The high contrast of complementary colour scheme creates a vibrant look especially when used at full saturation. This colour scheme must be managed well so it is not overwhelming.

Complementary colour schemes are tricky to use in large doses, but work well when you want something to stand out. When creating complementary colour scheme it is better not to use two strong colours together. I would advise to use lighter tint on the wall and use stronger second colour for accents for example.

 

contrast

Nature is the greatest designer- complementary colour scheme (pic. Stocksnap.io)

 

Analogous colour schemes use hues that sit next to each other on the colour wheel. They usually match well and create calm and pleasant designs.

Analogous colour schemes are often found in nature and are harmonious and nice to the eye. When choosing an analogous colour scheme we have to make sure that we have enough contrast. It is better to choose one colour to dominate, a second to support. The third colour is used (along with black, white or grey) as an accent.

 

analogous

Another example from nature- Analogous colour scheme: blue-green-yellow (Pic. Stocksnap.io)

The colour wheel is a tool that can make your life easier when decorating your space. Complementary colour scheme is the easiest way to create visual impact in interior but it is important not to use two strong hues together- otherwise it can be overwhelming. Analogous colour scheme creates more harmonious feel and if you keep the perfect ratio it will look interesting too.  These were just two examples how to create perfect room using colours. Next time I will give you examples of few more colour schemes based on the colour wheel so please follow my blog and leave me the comments below. And if you decided on the colours I recommend my post Choosing The Paint Colour. How To Do It Right? which will give you few practical tips too.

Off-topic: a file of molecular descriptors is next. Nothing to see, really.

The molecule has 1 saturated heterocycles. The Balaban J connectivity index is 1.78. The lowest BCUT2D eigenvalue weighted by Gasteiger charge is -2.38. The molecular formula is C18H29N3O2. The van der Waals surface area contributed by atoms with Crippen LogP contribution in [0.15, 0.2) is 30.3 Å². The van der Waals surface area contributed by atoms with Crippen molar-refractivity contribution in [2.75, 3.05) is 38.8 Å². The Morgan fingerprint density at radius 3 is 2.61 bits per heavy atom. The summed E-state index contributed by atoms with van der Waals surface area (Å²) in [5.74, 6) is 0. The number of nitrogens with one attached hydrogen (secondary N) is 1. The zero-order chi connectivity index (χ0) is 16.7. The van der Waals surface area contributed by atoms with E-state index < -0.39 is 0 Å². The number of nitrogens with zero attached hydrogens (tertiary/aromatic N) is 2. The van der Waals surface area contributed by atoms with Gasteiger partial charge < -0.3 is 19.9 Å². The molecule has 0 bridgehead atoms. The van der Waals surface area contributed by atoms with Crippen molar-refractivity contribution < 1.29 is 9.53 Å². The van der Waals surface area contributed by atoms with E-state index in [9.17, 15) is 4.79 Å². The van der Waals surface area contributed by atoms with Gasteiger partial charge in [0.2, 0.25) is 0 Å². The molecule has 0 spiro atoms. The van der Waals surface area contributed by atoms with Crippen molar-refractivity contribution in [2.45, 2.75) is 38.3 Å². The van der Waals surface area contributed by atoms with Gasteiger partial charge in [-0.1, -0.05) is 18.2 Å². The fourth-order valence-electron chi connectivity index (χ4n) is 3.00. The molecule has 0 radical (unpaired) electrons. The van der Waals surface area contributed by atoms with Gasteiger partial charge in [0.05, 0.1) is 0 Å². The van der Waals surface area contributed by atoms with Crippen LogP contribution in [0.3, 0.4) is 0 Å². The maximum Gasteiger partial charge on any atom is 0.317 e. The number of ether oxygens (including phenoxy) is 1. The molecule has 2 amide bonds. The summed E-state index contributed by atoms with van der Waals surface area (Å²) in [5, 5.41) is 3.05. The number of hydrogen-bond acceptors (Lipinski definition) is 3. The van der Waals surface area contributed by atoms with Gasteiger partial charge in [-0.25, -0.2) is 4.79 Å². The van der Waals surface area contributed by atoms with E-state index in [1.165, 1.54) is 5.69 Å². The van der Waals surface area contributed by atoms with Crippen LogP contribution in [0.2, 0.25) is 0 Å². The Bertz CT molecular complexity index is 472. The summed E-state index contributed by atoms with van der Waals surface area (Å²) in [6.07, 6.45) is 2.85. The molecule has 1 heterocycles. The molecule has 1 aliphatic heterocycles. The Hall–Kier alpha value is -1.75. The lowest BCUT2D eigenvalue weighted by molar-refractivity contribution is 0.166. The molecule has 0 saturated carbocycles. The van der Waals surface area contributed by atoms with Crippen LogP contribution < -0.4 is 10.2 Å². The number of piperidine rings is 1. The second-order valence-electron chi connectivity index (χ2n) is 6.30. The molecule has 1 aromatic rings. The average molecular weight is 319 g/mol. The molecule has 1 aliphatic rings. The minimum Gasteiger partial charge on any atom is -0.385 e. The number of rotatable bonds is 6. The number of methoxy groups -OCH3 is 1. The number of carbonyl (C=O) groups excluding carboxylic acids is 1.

Thank you for reading,

Gosha

 

 

 

 

Choosing The Paint Colour. How To Do It Right?

colorsframes

Colour has a big impact in interior

When decorating a house, colour and light have the most dramatic influence on how it will turn out. No wonder people are afraid of making this decision. We also have different ideas when talking about colour. How to define blue for example? For one person it can be the colour of the sky on the sunny day and for someone else it can be colour from the Van Gogh paintings or duck egg blue on Shabby Chic dresser.

colorsswatches

While choosing the colour may seem easy it is not that straight forward.

How often did you buy a paint, the colour looked grey in store but when you painted your kitchen it turned out blue or pink? In fact the exact same paint looks great in your friend’s house. So why is this happening? What affects the appearance of colour in interiors and how to avoid making costly mistakes?

 

Colour is a broad subject so I decided to create a series of posts regarding choosing a perfect colour scheme. In this post I will give you few practical tips on how to choose the perfect tone. When deciding on the paint colour:

1. Always buy a real paint tester. Most of colour samples are printed so the actual colour from the tin can be different. Consider that on beautiful photographs of the rooms in manufacturers catalogues the paint appears differently. It also looks different on each screen (we all remember the dress right?).
2. Paint the A 4 sheet paper with the colour you want to use and check in different areas and corners of the room. This will also prevent from interacting between your current paint and the tester.
3. Test the tone the time of the day when you will be using the room the most. Close the blinds and turn on the lights in bedrooms to check how it will look in artificial light.
4. Don’t use few colour testers beside each other unless they will be used together. This is important because these colours will influence each other.

This four tips will allow you to make wise and faster decisions and by using them you will avoid disappointments later. This is just a tip of the iceberg as it comes to choosing the colour. When deciding on your colour scheme you need to consider few other factors like what’s already in the room or the environment outside the window (unless you don’t have the window… but I hope you do).

I will go more into detail in my few next posts so if you want to know more please follow my blog. If you have some questions or have any ideas what would you like to read about leave me a comment below.

Photos from StockSnap.io